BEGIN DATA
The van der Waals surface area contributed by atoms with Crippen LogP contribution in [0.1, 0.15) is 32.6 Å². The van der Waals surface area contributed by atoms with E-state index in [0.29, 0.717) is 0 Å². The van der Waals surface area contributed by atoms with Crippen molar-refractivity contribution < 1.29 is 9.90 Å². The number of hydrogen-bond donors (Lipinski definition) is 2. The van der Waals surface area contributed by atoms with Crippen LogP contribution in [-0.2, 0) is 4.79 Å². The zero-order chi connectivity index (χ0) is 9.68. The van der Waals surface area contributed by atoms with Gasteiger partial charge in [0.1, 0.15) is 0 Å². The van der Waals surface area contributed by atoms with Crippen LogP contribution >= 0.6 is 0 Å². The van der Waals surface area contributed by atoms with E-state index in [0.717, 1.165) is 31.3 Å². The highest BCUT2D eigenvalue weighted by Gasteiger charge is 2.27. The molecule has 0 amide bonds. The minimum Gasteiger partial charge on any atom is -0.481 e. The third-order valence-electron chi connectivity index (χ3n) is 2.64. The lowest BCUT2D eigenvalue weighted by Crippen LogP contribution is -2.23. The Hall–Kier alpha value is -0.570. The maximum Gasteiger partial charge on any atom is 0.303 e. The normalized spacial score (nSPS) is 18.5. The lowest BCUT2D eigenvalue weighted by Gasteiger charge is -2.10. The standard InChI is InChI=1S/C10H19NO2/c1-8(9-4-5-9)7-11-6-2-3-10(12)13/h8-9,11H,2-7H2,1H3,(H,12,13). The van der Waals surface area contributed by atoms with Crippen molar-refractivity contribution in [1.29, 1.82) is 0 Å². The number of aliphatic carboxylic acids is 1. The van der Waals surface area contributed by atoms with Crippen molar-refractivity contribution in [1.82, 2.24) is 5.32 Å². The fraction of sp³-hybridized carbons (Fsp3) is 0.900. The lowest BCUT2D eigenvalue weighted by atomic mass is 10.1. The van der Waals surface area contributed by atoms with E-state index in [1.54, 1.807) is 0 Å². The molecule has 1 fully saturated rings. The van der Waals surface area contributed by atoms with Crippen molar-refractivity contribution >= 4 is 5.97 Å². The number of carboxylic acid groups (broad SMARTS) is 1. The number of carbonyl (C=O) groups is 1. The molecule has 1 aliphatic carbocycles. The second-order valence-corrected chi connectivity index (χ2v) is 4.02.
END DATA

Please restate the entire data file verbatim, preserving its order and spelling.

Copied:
The van der Waals surface area contributed by atoms with Crippen LogP contribution in [0.1, 0.15) is 32.6 Å². The van der Waals surface area contributed by atoms with E-state index in [0.29, 0.717) is 0 Å². The van der Waals surface area contributed by atoms with Crippen molar-refractivity contribution < 1.29 is 9.90 Å². The number of hydrogen-bond donors (Lipinski definition) is 2. The van der Waals surface area contributed by atoms with Crippen LogP contribution in [-0.2, 0) is 4.79 Å². The zero-order chi connectivity index (χ0) is 9.68. The van der Waals surface area contributed by atoms with Gasteiger partial charge in [0.1, 0.15) is 0 Å². The van der Waals surface area contributed by atoms with Crippen LogP contribution >= 0.6 is 0 Å². The van der Waals surface area contributed by atoms with E-state index in [0.717, 1.165) is 31.3 Å². The highest BCUT2D eigenvalue weighted by Gasteiger charge is 2.27. The molecule has 0 amide bonds. The minimum Gasteiger partial charge on any atom is -0.481 e. The third-order valence-electron chi connectivity index (χ3n) is 2.64. The lowest BCUT2D eigenvalue weighted by Crippen LogP contribution is -2.23. The Hall–Kier alpha value is -0.570. The maximum Gasteiger partial charge on any atom is 0.303 e. The normalized spacial score (nSPS) is 18.5. The lowest BCUT2D eigenvalue weighted by Gasteiger charge is -2.10. The standard InChI is InChI=1S/C10H19NO2/c1-8(9-4-5-9)7-11-6-2-3-10(12)13/h8-9,11H,2-7H2,1H3,(H,12,13). The van der Waals surface area contributed by atoms with Crippen molar-refractivity contribution in [1.29, 1.82) is 0 Å². The number of aliphatic carboxylic acids is 1. The van der Waals surface area contributed by atoms with Crippen molar-refractivity contribution in [1.82, 2.24) is 5.32 Å². The fraction of sp³-hybridized carbons (Fsp3) is 0.900. The lowest BCUT2D eigenvalue weighted by atomic mass is 10.1. The van der Waals surface area contributed by atoms with E-state index in [1.54, 1.807) is 0 Å². The molecule has 1 fully saturated rings. The van der Waals surface area contributed by atoms with Crippen molar-refractivity contribution >= 4 is 5.97 Å². The number of carboxylic acid groups (broad SMARTS) is 1. The number of carbonyl (C=O) groups is 1. The molecule has 1 aliphatic carbocycles. The second-order valence-corrected chi connectivity index (χ2v) is 4.02.